"About 20 years ago, when the elderly population reached 22 million, that is about 18 percent of the population, Japan started to consciously and formally revise the perception of an image of older people," says Japanese American sociologist and author Akiko Hashimoto.

The government began to focus on reforming national consciousness, working toward making a proactive shift in how the elderly were perceived —  from a special class of people whose abilities were declining to a  class of people who are active, healthy and financially secure like any other age group. 

Elderly people work out at a temple in Tokyo, Sept. 21, 2015, to celebrate Japan's Respect for the Aged Day. According to 2018 data released by Japan's government, there are 35.88 million citizens aged 65 or older in the country — the world's oldest population. (Yoshikazu Tsuno/AFP via Getty Images)

In 2000 Japan introduced long-term care insurance to make sure older people can afford proper health care. Citizens start paying into it when they are 40 and can access it when they are 65. Seniors contribute a 10 percent co-pay, and the government picks up the rest.

As multigenerational households are declining significantly in Japan with older people living more and more on their own, Hashimoto says it's important that older people are no longer seen as 'the other.'

"If we can buy into a sense that ultimately the way in which we integrate all the people in our society and they integrate us, we'll benefit — all of us. I think that would be a good direction for us to move forward to."


Guests in this episode:

Olive Senior is a Jamaican-Canadian writer and Poet Laureate of Jamaica. Her latest book is Pandemic Poems:First Wave.

Thomas R. Cole is a writer, historian, filmmaker and gerontologist. He is currently the McGover Chair in Medical Humanities and Director of the McGovern Center for Humanities and Ethics at the University of Texas Health Science Center in Houston. His most recent book is  Old Man Country: My Search For Meaning Among the Elders.

Paul Higgs is a professor of the Sociology of Aging at UCL and editor of the journal Social Theory and Health. He has co-authored six books on various research topics around aging with Dr Chris Gilleard, including Rethinking Old Age: Theorising the Fourth Age.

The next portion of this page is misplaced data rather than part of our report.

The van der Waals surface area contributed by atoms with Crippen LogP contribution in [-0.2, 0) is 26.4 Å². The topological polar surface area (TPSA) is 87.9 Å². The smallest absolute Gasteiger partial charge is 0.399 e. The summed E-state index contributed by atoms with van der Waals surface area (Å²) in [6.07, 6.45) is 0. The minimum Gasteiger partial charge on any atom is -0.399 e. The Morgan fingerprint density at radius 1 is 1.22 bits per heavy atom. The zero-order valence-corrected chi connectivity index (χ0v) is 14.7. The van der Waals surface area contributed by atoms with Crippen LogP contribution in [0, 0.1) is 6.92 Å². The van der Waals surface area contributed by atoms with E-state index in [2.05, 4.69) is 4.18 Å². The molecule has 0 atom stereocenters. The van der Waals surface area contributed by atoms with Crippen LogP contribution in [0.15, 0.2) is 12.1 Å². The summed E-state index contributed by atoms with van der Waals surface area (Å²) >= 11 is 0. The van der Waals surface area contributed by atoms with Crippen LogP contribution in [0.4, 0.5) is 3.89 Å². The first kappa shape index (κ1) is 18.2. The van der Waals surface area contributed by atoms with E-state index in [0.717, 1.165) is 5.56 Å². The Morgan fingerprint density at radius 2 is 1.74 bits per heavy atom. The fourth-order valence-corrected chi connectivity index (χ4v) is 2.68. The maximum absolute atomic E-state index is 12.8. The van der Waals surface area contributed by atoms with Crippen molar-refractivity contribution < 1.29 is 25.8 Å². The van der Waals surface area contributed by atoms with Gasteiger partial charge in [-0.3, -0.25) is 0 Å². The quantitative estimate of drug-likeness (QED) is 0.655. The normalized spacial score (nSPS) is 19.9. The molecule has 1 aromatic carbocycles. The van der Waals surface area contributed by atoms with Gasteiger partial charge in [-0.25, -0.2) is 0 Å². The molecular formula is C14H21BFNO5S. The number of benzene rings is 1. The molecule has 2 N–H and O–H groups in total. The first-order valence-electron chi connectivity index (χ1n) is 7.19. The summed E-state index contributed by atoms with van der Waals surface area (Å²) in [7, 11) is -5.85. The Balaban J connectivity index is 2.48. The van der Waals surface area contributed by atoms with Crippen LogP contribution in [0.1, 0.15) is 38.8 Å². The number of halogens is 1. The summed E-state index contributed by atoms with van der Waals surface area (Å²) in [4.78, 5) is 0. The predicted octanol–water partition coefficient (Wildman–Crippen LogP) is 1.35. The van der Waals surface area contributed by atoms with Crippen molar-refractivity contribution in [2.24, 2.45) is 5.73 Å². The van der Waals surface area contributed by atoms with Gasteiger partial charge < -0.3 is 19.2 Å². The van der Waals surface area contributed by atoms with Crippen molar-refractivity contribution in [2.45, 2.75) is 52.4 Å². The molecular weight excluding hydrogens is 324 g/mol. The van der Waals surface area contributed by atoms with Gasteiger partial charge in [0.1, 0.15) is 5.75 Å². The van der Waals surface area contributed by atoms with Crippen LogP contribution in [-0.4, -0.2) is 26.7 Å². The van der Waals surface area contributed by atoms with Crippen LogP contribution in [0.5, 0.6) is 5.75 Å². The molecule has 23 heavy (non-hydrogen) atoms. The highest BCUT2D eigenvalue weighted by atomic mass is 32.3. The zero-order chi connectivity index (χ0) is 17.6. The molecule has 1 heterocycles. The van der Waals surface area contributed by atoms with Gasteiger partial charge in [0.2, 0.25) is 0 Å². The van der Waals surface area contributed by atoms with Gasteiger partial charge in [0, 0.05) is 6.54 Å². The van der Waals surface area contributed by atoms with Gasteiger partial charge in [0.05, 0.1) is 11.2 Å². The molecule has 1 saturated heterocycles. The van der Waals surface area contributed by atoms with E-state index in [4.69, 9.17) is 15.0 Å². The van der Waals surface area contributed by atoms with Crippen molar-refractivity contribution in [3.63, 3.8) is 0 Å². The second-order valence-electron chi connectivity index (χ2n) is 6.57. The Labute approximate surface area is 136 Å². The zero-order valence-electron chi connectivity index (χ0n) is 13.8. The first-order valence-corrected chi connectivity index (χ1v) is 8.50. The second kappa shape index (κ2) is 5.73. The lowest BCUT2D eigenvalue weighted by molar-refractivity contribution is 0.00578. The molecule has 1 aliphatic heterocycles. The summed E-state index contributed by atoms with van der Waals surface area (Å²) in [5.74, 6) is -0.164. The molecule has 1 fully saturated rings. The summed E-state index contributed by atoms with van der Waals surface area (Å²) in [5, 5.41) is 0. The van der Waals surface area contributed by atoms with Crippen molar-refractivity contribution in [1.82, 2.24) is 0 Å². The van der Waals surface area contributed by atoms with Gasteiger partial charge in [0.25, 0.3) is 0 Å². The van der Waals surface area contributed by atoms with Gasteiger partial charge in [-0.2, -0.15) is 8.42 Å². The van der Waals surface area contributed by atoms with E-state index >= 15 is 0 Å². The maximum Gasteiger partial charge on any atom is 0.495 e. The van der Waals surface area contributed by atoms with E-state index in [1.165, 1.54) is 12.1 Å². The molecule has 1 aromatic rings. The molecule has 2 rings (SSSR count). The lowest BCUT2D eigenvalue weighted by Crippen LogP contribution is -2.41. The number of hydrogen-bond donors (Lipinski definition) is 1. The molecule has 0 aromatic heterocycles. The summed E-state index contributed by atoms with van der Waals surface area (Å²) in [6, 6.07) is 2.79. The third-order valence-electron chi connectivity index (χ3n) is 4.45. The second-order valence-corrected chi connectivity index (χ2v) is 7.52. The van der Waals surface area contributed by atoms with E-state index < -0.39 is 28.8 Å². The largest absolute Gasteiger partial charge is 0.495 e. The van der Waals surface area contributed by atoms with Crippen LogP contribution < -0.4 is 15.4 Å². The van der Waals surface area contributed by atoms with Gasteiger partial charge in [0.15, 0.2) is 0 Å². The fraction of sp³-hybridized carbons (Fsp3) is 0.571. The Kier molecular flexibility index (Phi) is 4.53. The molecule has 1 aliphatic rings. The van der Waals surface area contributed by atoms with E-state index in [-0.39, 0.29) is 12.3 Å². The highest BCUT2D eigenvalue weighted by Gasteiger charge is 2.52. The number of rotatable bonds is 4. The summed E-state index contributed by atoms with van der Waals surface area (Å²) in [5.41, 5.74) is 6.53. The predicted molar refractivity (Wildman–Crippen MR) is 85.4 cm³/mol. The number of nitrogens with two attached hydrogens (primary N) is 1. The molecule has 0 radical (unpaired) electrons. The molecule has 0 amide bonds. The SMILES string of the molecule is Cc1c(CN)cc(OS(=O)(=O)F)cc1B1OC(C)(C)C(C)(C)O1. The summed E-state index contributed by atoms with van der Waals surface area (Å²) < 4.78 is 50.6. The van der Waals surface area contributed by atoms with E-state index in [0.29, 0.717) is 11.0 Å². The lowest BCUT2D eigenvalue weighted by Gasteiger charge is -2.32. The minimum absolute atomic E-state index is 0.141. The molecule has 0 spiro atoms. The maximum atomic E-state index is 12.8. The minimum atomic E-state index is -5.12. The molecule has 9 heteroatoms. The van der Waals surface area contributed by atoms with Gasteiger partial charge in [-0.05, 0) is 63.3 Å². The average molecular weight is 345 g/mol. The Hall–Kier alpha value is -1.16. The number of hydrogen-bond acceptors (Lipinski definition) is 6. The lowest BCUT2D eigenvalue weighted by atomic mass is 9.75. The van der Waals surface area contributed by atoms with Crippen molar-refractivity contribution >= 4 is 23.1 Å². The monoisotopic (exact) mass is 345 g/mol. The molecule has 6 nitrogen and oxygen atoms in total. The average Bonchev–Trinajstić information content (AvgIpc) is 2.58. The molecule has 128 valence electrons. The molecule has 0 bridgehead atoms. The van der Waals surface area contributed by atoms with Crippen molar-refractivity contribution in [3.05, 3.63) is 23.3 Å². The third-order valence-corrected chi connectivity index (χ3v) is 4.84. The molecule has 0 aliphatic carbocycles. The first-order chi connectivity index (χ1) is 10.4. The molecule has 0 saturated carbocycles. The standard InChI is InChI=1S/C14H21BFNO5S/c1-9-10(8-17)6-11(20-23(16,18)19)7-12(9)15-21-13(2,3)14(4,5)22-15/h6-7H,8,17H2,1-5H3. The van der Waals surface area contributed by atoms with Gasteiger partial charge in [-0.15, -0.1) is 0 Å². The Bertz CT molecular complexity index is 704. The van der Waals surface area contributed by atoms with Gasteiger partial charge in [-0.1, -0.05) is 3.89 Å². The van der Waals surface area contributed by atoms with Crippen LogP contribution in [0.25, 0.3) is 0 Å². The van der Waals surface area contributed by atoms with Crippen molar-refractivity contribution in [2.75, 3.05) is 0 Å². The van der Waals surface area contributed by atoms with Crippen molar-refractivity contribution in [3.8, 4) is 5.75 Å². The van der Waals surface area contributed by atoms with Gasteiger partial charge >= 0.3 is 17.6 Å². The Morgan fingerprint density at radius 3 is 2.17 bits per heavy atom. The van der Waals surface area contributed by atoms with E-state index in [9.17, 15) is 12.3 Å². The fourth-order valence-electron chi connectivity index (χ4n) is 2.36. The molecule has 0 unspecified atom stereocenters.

Louise Aronson is an American geriatrician, writer and professor of medicine at the University of California in San Francisco. She is the author of Elderhood: Redefining Aging, Transforming Medicine, Reimagining Life. 

Margaret Morganroth Gullette, a resident scholar at the Women's Studies Research Center at Brandeis University, is a cultural critic who calls herself an age critic and theorist. She is the author of Ending Ageism, or How Not to Shoot Old People.

Samir Sinha is the director of Geriatrics of Sinai Health System and University Health Network. He is also the Chair in Geriatrics at Mount Sinai Hospital and associate professor at the University of Toronto and assistant professor of Medicine at Johns Hopkins University.

Darlene Metzler is a seniors advocate and daughter of Gerald Jackson, who died after contracted COVID at Northwood Manor, in Halifax.

Barney Wilson is a Tia-o-qui-aht Elder and retired social worker. For eight years, Williams travelled across Canada as a member of the Indian Residential School Survivors Committee. He is also the Elder in Residence at Vancouver Island University's Nanaimo campus.

Stanley Lynk is a 94-year-old optimist and father of IDEAS producer Mary Lynk.
 

This episode is part of our series on the idea of the Common Good — the eternal search for humankind: what does it mean to live together in society, and how might we best share the world we live in? Find more Common Good episodes here.
 

* This episode was produced by Mary Lynk.

Add some “good” to your morning and evening.

A variety of newsletters you'll love, delivered straight to you.

Sign up now

Comments

To encourage thoughtful and respectful conversations, first and last names will appear with each submission to CBC/Radio-Canada's online communities (except in children and youth-oriented communities). Pseudonyms will no longer be permitted.

By submitting a comment, you accept that CBC has the right to reproduce and publish that comment in whole or in part, in any manner CBC chooses. Please note that CBC does not endorse the opinions expressed in comments. Comments on this story are moderated according to our Submission Guidelines. Comments are welcome while open. We reserve the right to close comments at any time.

Become a CBC Member

Join the conversationCreate account

Already have an account?

now